Besides Bhujbal, who was PWD minister in the Congress-NCP government in the state, his son Pankaj and nephew Sameer and 14 others are named in the charge sheet. The charge sheet, which runs into 20,000 pages, contains statements of over 60 witnesses.
"The accounts were fudged to show that the profit earned was only one percent," he said. Chamankar Associates, the contractor firm, transferred money to Niche Infrastructure and other companies in which Pankaj and Sameer were directors, he said.
"Most of the companies floated by Bhujbals are in the name of their employees and used for syphoning off funds. Niche was earlier owned by employees of Maharashtra Educational Trust. Bhujbals later became directors of MET," the ACB officer said.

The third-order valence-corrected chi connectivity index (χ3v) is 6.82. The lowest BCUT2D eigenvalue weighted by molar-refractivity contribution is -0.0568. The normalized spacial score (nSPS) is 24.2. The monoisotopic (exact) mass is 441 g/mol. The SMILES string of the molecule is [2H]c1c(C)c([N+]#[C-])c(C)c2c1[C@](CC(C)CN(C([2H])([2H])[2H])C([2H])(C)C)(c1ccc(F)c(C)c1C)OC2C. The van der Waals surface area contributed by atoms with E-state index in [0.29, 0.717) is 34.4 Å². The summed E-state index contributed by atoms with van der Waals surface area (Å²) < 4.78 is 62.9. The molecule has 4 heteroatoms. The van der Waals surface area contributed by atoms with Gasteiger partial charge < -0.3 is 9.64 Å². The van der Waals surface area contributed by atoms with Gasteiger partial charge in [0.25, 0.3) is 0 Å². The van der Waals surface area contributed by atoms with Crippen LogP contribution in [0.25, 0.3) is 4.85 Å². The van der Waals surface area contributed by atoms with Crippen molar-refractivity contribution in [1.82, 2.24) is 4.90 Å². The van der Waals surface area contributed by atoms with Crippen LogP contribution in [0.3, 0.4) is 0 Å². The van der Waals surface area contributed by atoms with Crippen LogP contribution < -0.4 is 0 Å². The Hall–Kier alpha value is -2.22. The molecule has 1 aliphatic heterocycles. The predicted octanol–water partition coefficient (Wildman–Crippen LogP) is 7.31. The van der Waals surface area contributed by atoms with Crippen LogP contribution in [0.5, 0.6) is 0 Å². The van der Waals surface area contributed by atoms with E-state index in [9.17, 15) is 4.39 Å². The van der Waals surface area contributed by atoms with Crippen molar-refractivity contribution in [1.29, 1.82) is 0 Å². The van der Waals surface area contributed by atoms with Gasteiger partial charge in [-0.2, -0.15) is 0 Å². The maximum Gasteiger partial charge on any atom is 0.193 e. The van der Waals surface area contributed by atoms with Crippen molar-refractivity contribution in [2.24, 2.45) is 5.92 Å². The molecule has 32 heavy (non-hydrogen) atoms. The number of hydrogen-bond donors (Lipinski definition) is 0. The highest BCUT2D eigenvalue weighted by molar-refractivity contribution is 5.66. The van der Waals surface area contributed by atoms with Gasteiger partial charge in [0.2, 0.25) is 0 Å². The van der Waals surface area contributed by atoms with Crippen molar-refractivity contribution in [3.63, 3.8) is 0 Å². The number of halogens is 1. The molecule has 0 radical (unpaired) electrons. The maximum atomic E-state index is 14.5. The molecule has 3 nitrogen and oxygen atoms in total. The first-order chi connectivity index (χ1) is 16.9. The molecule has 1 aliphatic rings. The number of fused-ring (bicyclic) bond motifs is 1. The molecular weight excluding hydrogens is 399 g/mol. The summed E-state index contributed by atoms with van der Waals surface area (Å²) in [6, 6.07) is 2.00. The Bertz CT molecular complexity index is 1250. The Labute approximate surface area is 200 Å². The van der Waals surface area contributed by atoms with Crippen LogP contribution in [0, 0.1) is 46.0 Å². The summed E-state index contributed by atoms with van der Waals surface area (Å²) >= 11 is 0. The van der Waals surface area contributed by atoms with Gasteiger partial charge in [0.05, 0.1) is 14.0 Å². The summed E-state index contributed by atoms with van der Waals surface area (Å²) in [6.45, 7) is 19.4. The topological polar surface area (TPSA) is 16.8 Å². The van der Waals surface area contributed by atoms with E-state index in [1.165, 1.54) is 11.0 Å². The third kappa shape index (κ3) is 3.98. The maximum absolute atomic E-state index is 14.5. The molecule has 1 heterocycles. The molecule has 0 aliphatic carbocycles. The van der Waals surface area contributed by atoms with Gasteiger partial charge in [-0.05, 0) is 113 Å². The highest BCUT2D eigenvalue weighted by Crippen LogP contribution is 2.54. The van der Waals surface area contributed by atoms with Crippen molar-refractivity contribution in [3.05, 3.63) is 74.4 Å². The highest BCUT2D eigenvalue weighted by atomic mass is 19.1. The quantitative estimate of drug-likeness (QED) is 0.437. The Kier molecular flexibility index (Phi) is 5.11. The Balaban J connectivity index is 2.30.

The original cost estimate for Maharashtra Sadan was Rs 13.5 crore, but later it was increased to Rs 50 crore. The Bhujbals got Rs 13.5 crore in kickbacks from the Chamankars who earned a profit of about Rs 190 crore from Maharashtra Sadan and other PWD works, the officer said.
"Most of the money was transferred to Niche by Chamankars after getting the project; the money ultimately reached Sameer and Pankaj."
The ACB's case relies entirely on documentary evidence such as paper trail of fund transfers and bank transactions, he said. The ACB in June 2015 registered two FIRs against Bhujbals.
First one is about alleged irregularities in allotment of a prime plot of land at Kalina in Mumbai to a developer.